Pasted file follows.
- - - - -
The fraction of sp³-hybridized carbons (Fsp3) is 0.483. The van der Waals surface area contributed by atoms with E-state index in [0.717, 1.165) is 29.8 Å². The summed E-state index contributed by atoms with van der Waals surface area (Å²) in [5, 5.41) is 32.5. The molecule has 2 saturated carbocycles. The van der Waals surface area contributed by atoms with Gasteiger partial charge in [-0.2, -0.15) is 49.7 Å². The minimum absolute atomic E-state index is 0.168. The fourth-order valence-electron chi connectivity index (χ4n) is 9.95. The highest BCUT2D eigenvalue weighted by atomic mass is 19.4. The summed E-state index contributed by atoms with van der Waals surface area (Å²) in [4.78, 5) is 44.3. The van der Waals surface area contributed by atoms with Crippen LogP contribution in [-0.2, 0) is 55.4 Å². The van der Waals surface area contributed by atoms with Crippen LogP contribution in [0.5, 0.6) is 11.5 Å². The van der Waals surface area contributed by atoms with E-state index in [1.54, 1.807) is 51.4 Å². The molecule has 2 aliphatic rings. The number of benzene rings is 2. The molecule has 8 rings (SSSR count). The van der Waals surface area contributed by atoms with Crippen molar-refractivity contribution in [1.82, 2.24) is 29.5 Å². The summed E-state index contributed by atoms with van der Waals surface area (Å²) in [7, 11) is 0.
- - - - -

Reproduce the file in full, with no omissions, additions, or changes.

The fraction of sp³-hybridized carbons (Fsp3) is 0.483. The van der Waals surface area contributed by atoms with E-state index in [0.717, 1.165) is 29.8 Å². The summed E-state index contributed by atoms with van der Waals surface area (Å²) in [5, 5.41) is 32.5. The molecule has 2 saturated carbocycles. The van der Waals surface area contributed by atoms with Gasteiger partial charge in [-0.2, -0.15) is 49.7 Å². The minimum absolute atomic E-state index is 0.168. The fourth-order valence-electron chi connectivity index (χ4n) is 9.95. The highest BCUT2D eigenvalue weighted by atomic mass is 19.4. The summed E-state index contributed by atoms with van der Waals surface area (Å²) in [4.78, 5) is 44.3. The van der Waals surface area contributed by atoms with Crippen LogP contribution in [-0.2, 0) is 55.4 Å². The van der Waals surface area contributed by atoms with Crippen LogP contribution in [0.5, 0.6) is 11.5 Å². The van der Waals surface area contributed by atoms with E-state index in [1.54, 1.807) is 51.4 Å². The molecule has 2 aliphatic rings. The number of benzene rings is 2. The molecule has 8 rings (SSSR count). The van der Waals surface area contributed by atoms with Crippen molar-refractivity contribution in [1.82, 2.24) is 29.5 Å². The summed E-state index contributed by atoms with van der Waals surface area (Å²) in [7, 11) is 0.